Prior to working at Orvis, I was familiar with the company’s signature line of Arrieta shotguns. Leigh Perkins settled on Arrieta in 1980, and the Spanish maker produced splendid Orvis models for three decades. These guns were artistic and often flashy as well as functional and durable. By 2015 the hallmarks of the past had been replaced by guns with poorly executed checkering, proud and gapped wood, less-than-buttery triggers, and uneven stock finishing and bluing. My communication with Arrieta became cryptic and then ceased altogether. By November 2016 Arrieta was insolvent. This tale is part of the larger story of a Spanish shotgun industry that seemed perpetually plagued with economic instability. Arrizabalaga, facing financial crisis in the mid-2000s, was sold to Arrieta in 2012 and continued to produce guns. When Arrieta entered receivership, both storied brands faded from production. Then in the March/April 2023 Game & Gun Gazette Doug Tate wrote a pithy piece on the reboot of Arrieta & Arrizabalaga and the nascent renascence of both brands. Suffice to say that both are back, and the resurrection is manifest in this month’s review of the Arrizabalaga SLE Pigeon Gun. I also will state right from the start that this is one compelling shotgun and testament to a modern incarnation of Old World craftsmanship that bodes well for the revival of the Spanish trade.
Dan Moore of William Larkin Moore & Sons graciously sent me the stunning gun. It is a traditional Holland & Holland-style seven-pin bar-action sidelock with intercepting sears, and it possesses all the characteristics of a traditional 12-gauge pigeon gun: long barrels, tight chokes, a self-opening mechanism, a bit more weight than a traditional field gun at 7 pounds 15 ounces, a long and relatively high comb, highly figured wood, sideclips, gas escapes and spectacular engraving. The coin-finish receiver has full-coverage Extra Quality Celtic-weave engraving. The polished interlacing pattern contrasts brilliantly against a darker stippled background. Up close it evinces precise and soulful handwork. From afar it is even more seductively appealing. Properly timed screws, gold-accent cocking indicators, and handsome fences complete the package.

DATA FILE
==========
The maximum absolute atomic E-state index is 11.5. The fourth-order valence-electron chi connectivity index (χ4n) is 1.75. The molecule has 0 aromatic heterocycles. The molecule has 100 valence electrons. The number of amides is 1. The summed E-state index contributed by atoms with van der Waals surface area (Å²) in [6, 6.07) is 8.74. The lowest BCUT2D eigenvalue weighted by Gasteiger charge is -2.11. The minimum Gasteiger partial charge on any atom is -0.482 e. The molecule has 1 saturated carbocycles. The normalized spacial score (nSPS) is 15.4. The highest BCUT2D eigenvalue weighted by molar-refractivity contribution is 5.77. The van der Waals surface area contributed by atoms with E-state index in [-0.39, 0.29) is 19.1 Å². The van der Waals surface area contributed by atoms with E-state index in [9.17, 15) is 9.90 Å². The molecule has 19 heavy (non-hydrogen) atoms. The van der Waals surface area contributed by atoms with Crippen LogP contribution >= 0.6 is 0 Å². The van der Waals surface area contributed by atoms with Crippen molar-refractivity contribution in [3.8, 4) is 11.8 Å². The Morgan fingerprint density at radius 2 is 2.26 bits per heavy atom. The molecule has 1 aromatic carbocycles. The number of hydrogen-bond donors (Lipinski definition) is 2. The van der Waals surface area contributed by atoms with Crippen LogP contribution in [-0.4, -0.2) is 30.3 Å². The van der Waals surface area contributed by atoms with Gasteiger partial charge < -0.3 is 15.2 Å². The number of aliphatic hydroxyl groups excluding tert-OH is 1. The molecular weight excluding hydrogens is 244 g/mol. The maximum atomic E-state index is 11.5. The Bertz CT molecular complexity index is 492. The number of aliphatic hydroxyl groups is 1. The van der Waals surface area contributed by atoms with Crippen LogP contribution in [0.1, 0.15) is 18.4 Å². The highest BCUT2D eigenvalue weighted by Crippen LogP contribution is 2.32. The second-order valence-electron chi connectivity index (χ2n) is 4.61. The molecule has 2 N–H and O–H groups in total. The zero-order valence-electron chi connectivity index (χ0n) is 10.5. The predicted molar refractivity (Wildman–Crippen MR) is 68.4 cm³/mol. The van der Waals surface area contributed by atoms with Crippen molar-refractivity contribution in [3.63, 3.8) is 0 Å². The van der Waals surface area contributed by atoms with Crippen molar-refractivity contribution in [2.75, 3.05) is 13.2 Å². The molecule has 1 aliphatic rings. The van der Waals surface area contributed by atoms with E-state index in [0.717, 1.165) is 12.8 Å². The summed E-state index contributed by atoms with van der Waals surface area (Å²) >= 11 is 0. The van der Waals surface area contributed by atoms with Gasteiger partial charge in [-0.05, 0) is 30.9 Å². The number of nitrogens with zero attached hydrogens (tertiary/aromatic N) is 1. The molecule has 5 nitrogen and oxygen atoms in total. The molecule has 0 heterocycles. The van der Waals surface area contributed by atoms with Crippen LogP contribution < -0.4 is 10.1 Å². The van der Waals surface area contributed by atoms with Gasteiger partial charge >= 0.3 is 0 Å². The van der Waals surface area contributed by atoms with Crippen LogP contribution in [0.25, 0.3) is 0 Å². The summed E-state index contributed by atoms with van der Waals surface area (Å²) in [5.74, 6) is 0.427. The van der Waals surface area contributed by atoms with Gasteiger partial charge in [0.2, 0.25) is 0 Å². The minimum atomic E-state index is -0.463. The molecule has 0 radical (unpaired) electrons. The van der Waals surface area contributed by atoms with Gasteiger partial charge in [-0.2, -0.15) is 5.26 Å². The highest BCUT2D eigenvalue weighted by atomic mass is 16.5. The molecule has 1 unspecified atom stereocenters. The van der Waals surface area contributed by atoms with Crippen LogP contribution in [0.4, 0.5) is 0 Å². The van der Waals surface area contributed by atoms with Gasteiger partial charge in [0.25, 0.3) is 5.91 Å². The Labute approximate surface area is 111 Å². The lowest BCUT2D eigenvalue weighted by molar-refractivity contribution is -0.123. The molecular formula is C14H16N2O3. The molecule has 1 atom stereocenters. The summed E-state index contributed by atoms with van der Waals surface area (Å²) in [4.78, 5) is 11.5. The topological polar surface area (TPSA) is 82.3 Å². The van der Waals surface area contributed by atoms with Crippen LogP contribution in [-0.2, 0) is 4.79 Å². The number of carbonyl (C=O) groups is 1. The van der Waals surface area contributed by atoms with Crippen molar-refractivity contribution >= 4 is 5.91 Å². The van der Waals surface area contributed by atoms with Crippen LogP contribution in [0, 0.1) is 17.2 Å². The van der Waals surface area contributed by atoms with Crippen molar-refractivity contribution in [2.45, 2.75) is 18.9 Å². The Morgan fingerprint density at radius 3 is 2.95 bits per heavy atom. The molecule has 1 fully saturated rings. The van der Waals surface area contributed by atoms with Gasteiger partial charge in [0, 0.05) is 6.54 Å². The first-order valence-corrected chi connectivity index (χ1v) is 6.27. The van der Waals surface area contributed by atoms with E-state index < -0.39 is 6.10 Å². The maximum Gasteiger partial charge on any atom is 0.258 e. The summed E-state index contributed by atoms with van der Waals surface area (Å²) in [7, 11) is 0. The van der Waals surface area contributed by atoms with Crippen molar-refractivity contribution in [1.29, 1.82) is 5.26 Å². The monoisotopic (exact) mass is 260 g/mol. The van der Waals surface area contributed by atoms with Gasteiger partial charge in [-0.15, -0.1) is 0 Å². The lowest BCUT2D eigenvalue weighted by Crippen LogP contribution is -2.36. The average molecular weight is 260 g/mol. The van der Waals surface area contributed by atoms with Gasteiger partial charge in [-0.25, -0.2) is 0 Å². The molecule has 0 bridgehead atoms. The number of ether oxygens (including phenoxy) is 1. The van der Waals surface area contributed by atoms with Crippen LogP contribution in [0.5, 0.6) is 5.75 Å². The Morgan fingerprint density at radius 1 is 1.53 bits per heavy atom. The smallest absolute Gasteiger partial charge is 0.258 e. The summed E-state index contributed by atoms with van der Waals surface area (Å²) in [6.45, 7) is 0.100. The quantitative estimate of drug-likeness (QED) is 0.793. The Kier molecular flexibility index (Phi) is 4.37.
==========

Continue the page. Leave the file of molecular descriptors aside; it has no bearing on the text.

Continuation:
I removed one lockplate to get an inside look. The lock’s bridle was flawless and shared the same Celtic pattern. The robust hammer and internals were cleanly polished and properly aligned. There were a few stray filing marks on the mainspring, and the jeweling not did not evidence a precise pattern—likely never to be seen but worth noting. The stock inletting was oil finished, and the geometry was excellent, albeit a bit roughhewn in spots. The remainder of the action was a masterwork of handcraft. The action face and flats were highly polished, and the case-colored disc-set strikers were a nice aesthetic touch against the polished steel. The knuckle was equally well executed, with the robust ejector cams fitted with no detectable wobble or play. Lock-up was undeniably solid, with the bolt engaging two bites in the barrel lumps. The gold, single, non-selective mechanical trigger broke crisply at 4 pounds for the right barrel and 4½ for the left. The engraved trigger guard had a lovely rolled edge for a right-handed shooter. The manual safety was smooth, and when engaged revealed a gold “S.” It is worth noting that the toplever was a touch sticky to open. Nothing egregious but noticeable.